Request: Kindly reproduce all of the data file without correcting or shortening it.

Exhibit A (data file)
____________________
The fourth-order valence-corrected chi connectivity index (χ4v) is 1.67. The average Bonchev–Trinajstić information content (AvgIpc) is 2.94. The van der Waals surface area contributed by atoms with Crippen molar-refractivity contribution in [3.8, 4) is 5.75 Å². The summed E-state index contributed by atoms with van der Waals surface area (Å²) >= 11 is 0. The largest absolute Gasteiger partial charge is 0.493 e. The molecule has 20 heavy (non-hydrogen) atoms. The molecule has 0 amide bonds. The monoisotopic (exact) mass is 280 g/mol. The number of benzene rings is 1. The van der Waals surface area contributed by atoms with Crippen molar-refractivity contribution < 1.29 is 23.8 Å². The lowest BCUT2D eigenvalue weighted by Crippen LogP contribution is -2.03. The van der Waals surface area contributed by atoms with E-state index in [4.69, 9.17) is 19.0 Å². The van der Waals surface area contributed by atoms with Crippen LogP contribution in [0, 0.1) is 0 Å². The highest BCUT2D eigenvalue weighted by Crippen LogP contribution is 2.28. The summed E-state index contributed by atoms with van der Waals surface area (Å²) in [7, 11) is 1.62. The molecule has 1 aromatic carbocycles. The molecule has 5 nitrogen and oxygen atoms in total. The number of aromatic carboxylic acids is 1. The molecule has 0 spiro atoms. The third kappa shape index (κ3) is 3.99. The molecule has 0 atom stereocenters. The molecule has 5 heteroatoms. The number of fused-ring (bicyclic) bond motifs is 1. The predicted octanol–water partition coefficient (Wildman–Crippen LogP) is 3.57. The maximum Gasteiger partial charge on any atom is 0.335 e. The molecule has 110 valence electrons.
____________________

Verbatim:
The fourth-order valence-corrected chi connectivity index (χ4v) is 1.67. The average Bonchev–Trinajstić information content (AvgIpc) is 2.94. The van der Waals surface area contributed by atoms with Crippen molar-refractivity contribution in [3.8, 4) is 5.75 Å². The summed E-state index contributed by atoms with van der Waals surface area (Å²) >= 11 is 0. The largest absolute Gasteiger partial charge is 0.493 e. The molecule has 20 heavy (non-hydrogen) atoms. The molecule has 0 amide bonds. The monoisotopic (exact) mass is 280 g/mol. The number of benzene rings is 1. The van der Waals surface area contributed by atoms with Crippen molar-refractivity contribution < 1.29 is 23.8 Å². The lowest BCUT2D eigenvalue weighted by Crippen LogP contribution is -2.03. The van der Waals surface area contributed by atoms with E-state index in [4.69, 9.17) is 19.0 Å². The van der Waals surface area contributed by atoms with Crippen LogP contribution in [0, 0.1) is 0 Å². The highest BCUT2D eigenvalue weighted by Crippen LogP contribution is 2.28. The summed E-state index contributed by atoms with van der Waals surface area (Å²) in [7, 11) is 1.62. The molecule has 1 aromatic carbocycles. The molecule has 5 nitrogen and oxygen atoms in total. The number of aromatic carboxylic acids is 1. The molecule has 0 spiro atoms. The third kappa shape index (κ3) is 3.99. The molecule has 0 atom stereocenters. The molecule has 5 heteroatoms. The number of fused-ring (bicyclic) bond motifs is 1. The predicted octanol–water partition coefficient (Wildman–Crippen LogP) is 3.57. The maximum Gasteiger partial charge on any atom is 0.335 e. The molecule has 110 valence electrons.